Recommendations for CRDs

The custom controller should use the following conditions to signal whether a resource has been fully reconciled, and whether it has encountered any problems:

Reconciling: Indicates that the resource does not yet match its spec. i.e. the desired state as expressed in the resource spec object has not been fully realized in the cluster. A value of True means the controller is in the process of reconciling the resource while a value of False means there are no work left for the controller.

Stalled: Indicates that the controller is not able to make the expected progress towards reconciling the resource. The cause of this status can be either that the controller observes an actual problem (like a pod not being able to start), or that something is taking longer than expected (similar to the progressDeadlineSeconds timeout on Deployments). If this condition is True, it should be interpreted that something might be wrong. It does not mean that the resource will never be reconciled. Most process in Kubernetes retry forever, so this should not be considered a terminal state.

These conditions adhere to the Kubernetes design principles which include expressing conditions using abnormal-true polarity. There is currently a proposal to change to guidance for conditions. If this is accepted, the recommended conditions for kpt might also change, but we will continue to support the current set of conditions.

CRDs should also set the observedGeneration field in the status object, a pattern already common in the built-in types. The controller should update this field every time it sees a new generation of the resource. This allows the kpt library to distinguish between resources that do not have any conditions set because they are fully reconciled, from resources that have no conditions set because they have just been created.

An example of a resource where the latest change has been observed by the controller which is currently in the process of reconciling would be:

kind: Foo
  generation: 12
  name: bar
  replicas: 1
  observedGeneration: 12
  - lastTransitionTime: "2020-03-25T21:20:38Z"
    lastUpdateTime: "2020-03-25T21:20:38Z"
    message: Resource is reconciling
    reason: Reconciling
    status: "True"
    type: Reconciling
  - lastTransitionTime: "2020-03-25T21:20:27Z"
    lastUpdateTime: "2020-03-25T21:20:39Z"
    status: "False"
    type: Stalled

The status for this resource state will be InProgress. So if the --reconcile-timeout flag is set, kpt live apply will wait until the Reconciling condition is False before pruning and exiting.


# apply resources and prune
kpt live apply my-dir/
# apply resources and wait for all the resources to be reconciled before pruning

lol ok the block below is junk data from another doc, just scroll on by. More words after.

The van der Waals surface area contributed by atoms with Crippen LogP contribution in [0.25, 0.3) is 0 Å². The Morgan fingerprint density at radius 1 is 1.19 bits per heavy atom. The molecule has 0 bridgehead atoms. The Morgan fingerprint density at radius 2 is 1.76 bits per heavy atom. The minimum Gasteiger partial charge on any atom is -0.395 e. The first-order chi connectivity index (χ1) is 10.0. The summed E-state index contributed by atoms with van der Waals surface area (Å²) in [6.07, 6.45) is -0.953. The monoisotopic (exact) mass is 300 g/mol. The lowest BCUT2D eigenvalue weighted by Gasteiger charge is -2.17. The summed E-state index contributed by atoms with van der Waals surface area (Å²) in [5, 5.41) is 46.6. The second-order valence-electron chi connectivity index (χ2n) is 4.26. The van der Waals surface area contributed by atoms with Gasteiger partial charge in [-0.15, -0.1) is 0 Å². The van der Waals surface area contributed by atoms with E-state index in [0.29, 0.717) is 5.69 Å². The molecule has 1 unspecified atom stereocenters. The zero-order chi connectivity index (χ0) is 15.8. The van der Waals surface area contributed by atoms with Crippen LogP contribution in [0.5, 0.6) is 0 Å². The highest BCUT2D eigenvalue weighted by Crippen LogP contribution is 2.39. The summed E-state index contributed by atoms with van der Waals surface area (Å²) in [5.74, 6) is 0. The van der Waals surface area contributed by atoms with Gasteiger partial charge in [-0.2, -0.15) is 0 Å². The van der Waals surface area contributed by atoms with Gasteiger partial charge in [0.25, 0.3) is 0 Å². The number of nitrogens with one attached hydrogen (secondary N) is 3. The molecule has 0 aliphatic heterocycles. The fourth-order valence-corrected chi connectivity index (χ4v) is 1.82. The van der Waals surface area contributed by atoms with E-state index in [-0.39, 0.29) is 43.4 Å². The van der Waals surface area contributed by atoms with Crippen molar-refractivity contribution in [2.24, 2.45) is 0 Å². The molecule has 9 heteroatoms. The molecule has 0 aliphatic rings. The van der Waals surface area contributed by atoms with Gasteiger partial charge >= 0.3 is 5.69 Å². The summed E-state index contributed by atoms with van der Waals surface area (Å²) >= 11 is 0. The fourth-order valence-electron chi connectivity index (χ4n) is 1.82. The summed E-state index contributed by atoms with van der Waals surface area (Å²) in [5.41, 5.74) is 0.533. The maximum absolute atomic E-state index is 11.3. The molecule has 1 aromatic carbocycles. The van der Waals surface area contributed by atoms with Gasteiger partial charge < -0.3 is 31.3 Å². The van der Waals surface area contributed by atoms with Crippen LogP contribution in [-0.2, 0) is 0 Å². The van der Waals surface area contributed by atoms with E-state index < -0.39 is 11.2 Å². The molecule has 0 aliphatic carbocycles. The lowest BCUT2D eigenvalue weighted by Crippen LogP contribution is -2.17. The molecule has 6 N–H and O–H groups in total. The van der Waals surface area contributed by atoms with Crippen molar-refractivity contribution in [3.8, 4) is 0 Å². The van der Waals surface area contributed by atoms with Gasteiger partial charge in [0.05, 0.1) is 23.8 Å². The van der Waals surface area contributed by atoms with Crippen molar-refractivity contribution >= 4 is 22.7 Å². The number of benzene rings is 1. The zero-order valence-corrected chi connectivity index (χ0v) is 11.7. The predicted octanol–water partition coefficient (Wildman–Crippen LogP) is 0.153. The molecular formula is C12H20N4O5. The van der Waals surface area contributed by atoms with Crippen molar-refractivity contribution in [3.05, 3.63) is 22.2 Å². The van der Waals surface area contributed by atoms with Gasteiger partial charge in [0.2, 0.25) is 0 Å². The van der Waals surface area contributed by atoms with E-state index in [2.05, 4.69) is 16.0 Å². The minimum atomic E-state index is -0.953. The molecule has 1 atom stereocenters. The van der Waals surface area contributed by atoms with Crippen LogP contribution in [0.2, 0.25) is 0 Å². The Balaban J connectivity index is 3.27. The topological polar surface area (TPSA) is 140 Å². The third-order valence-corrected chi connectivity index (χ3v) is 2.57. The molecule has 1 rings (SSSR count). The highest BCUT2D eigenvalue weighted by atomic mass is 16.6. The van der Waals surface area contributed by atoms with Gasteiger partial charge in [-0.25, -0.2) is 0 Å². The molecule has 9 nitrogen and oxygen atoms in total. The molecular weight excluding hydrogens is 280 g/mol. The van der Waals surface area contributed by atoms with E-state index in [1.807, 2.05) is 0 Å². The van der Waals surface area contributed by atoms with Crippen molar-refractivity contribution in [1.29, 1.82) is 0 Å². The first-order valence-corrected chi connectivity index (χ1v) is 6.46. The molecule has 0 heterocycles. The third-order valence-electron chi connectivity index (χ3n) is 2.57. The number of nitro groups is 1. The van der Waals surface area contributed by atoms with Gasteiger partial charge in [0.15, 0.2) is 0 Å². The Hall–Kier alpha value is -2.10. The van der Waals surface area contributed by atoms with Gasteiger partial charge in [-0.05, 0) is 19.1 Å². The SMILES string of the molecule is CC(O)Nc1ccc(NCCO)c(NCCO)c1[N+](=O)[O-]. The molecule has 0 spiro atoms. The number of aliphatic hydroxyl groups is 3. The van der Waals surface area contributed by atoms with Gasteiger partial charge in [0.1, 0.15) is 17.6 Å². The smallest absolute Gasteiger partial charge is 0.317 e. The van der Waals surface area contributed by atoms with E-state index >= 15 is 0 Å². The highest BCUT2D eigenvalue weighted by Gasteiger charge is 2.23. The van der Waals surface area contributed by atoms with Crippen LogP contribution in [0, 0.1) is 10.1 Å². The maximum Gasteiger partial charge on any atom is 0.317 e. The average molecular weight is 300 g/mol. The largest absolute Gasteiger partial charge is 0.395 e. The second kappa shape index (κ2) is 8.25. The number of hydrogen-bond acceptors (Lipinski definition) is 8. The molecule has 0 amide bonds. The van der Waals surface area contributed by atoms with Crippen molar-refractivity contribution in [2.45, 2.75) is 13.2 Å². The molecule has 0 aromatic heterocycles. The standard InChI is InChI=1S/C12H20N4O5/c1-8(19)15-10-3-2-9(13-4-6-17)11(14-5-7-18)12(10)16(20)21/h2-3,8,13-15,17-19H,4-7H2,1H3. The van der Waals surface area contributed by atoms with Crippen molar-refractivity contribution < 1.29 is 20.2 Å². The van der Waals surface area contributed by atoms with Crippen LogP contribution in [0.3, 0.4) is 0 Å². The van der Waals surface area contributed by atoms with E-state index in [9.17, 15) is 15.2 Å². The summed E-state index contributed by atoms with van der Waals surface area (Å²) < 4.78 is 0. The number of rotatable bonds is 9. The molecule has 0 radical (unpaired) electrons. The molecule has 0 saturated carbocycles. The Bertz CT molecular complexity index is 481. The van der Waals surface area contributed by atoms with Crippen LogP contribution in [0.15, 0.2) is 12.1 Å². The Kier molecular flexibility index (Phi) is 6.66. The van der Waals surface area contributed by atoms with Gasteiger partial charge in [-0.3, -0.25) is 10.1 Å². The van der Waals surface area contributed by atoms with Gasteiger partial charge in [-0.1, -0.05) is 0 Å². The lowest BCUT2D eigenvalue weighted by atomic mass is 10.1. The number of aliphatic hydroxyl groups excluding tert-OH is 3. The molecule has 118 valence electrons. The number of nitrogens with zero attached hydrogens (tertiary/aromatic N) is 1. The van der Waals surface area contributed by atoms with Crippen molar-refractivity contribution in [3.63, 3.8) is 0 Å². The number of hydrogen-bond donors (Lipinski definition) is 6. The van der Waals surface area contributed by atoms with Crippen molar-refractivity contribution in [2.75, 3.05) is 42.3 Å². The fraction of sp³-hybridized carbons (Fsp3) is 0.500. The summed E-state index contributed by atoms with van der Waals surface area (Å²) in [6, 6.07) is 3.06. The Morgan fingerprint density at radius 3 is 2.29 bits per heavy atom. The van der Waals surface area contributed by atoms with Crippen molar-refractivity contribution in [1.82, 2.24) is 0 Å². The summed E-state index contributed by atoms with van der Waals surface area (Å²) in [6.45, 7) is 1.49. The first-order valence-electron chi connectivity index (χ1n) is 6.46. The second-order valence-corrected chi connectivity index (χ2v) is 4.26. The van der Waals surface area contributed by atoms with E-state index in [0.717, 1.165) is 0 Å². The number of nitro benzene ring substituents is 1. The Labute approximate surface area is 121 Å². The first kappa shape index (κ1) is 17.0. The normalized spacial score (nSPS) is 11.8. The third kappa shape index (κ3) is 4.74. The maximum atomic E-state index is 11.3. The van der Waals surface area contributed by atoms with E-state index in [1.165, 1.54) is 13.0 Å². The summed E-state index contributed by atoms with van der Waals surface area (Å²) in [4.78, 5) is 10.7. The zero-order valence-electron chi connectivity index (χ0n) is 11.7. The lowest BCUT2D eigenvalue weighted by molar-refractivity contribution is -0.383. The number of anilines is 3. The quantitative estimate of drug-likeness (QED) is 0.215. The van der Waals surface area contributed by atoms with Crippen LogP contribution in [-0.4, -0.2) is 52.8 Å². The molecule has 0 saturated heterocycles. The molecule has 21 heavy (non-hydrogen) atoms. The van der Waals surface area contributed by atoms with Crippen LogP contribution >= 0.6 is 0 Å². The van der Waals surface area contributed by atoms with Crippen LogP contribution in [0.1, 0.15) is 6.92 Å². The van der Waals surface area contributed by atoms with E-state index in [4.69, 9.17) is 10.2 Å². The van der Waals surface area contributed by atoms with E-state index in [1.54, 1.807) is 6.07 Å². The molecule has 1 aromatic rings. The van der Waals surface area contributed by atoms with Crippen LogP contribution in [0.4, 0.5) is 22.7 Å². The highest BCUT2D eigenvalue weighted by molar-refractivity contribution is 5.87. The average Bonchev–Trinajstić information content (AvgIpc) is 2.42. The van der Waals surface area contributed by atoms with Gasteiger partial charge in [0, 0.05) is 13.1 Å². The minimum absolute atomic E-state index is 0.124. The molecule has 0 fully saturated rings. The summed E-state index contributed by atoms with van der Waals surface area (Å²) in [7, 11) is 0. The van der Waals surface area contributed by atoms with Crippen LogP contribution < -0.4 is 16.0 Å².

kpt live apply --reconcile-timeout=15m my-dir/
# apply resources and specify how often to poll the cluster for resource status
kpt live apply --reconcile-timeout=15m --poll-period=5s my-dir/


kpt live apply DIR [flags]


  Path to a package directory.  The directory must contain exactly
  one ConfigMap with the inventory object annotation.


  The frequency with which the cluster will be polled to determine
  the status of the applied resources. The default value is every 2 seconds.

  The threshold for how long to wait for all resources to reconcile before
  giving up. If this flag is not set, kpt live apply will not wait for
  resources to reconcile.

  The threshold for how long to wait for all pruned resources to be
  deleted before giving up. If this flag is not set, kpt live apply will not
  wait. In most cases, it would also make sense to set the
  --prune-propagation-policy to Foreground when this flag is set.

  The propagation policy kpt live apply should use when pruning resources. The
  default value here is Background. The other options are Foreground and Orphan.

  This determines the output format of the command. The default value is
  events, which will print the events as they happen. The other option is
  table, which will show the output in a table format.

  Boolean which sends the entire resource to the server during apply instead of
  calculating a client-side patch. Default value is false (client-side). Available
  in version v0.36.0 and above. If not available, the user will see: "error: unknown flag".

  String specifying the **owner** of the fields being applied. Only usable
  when --server-side flag is specified. Default value is kubectl. Available in
  version v0.36.0 and above. If not available, the user will see: "error: unknown flag".

  Boolean which forces overwrite of field conflicts during apply due to
  different field managers. Only usable when --server-side flag is specified.
  Default value is false (error and failure when field managers conflict).
  Available in v0.36.0 and above. If not available, the user will see: "error: unknown flag".